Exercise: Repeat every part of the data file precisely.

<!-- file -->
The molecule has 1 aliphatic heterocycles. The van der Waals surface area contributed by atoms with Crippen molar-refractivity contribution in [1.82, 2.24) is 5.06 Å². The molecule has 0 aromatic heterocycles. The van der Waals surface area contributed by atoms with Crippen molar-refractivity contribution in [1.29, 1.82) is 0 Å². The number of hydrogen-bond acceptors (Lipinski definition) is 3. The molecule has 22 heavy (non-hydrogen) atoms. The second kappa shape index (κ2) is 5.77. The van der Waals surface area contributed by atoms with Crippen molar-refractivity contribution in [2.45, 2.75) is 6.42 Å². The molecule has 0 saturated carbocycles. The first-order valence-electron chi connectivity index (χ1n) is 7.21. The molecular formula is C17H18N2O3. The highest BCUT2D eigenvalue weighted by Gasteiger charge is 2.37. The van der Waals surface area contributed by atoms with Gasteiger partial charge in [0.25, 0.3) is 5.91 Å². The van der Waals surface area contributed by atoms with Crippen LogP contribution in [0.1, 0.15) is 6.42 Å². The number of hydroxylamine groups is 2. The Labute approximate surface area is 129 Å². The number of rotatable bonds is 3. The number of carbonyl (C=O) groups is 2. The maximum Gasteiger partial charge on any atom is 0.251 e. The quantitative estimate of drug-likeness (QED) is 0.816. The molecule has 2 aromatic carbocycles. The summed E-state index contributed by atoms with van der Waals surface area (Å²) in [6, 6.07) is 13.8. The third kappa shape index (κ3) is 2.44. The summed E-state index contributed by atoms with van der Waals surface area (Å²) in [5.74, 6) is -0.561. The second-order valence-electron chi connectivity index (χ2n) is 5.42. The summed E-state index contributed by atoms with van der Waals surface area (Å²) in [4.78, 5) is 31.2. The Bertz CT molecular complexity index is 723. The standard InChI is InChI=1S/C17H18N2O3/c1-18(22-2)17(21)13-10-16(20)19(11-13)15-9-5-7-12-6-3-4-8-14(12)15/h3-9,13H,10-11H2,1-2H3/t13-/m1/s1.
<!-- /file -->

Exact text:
The molecule has 1 aliphatic heterocycles. The van der Waals surface area contributed by atoms with Crippen molar-refractivity contribution in [1.82, 2.24) is 5.06 Å². The molecule has 0 aromatic heterocycles. The van der Waals surface area contributed by atoms with Crippen molar-refractivity contribution in [1.29, 1.82) is 0 Å². The number of hydrogen-bond acceptors (Lipinski definition) is 3. The molecule has 22 heavy (non-hydrogen) atoms. The second kappa shape index (κ2) is 5.77. The van der Waals surface area contributed by atoms with Crippen molar-refractivity contribution in [2.45, 2.75) is 6.42 Å². The molecule has 0 saturated carbocycles. The first-order valence-electron chi connectivity index (χ1n) is 7.21. The molecular formula is C17H18N2O3. The highest BCUT2D eigenvalue weighted by Gasteiger charge is 2.37. The van der Waals surface area contributed by atoms with Gasteiger partial charge in [0.25, 0.3) is 5.91 Å². The van der Waals surface area contributed by atoms with Crippen LogP contribution in [0.1, 0.15) is 6.42 Å². The number of hydroxylamine groups is 2. The Labute approximate surface area is 129 Å². The number of rotatable bonds is 3. The number of carbonyl (C=O) groups is 2. The maximum Gasteiger partial charge on any atom is 0.251 e. The quantitative estimate of drug-likeness (QED) is 0.816. The molecule has 2 aromatic carbocycles. The summed E-state index contributed by atoms with van der Waals surface area (Å²) in [6, 6.07) is 13.8. The third kappa shape index (κ3) is 2.44. The summed E-state index contributed by atoms with van der Waals surface area (Å²) in [5.74, 6) is -0.561. The second-order valence-electron chi connectivity index (χ2n) is 5.42. The summed E-state index contributed by atoms with van der Waals surface area (Å²) in [4.78, 5) is 31.2. The Bertz CT molecular complexity index is 723. The standard InChI is InChI=1S/C17H18N2O3/c1-18(22-2)17(21)13-10-16(20)19(11-13)15-9-5-7-12-6-3-4-8-14(12)15/h3-9,13H,10-11H2,1-2H3/t13-/m1/s1.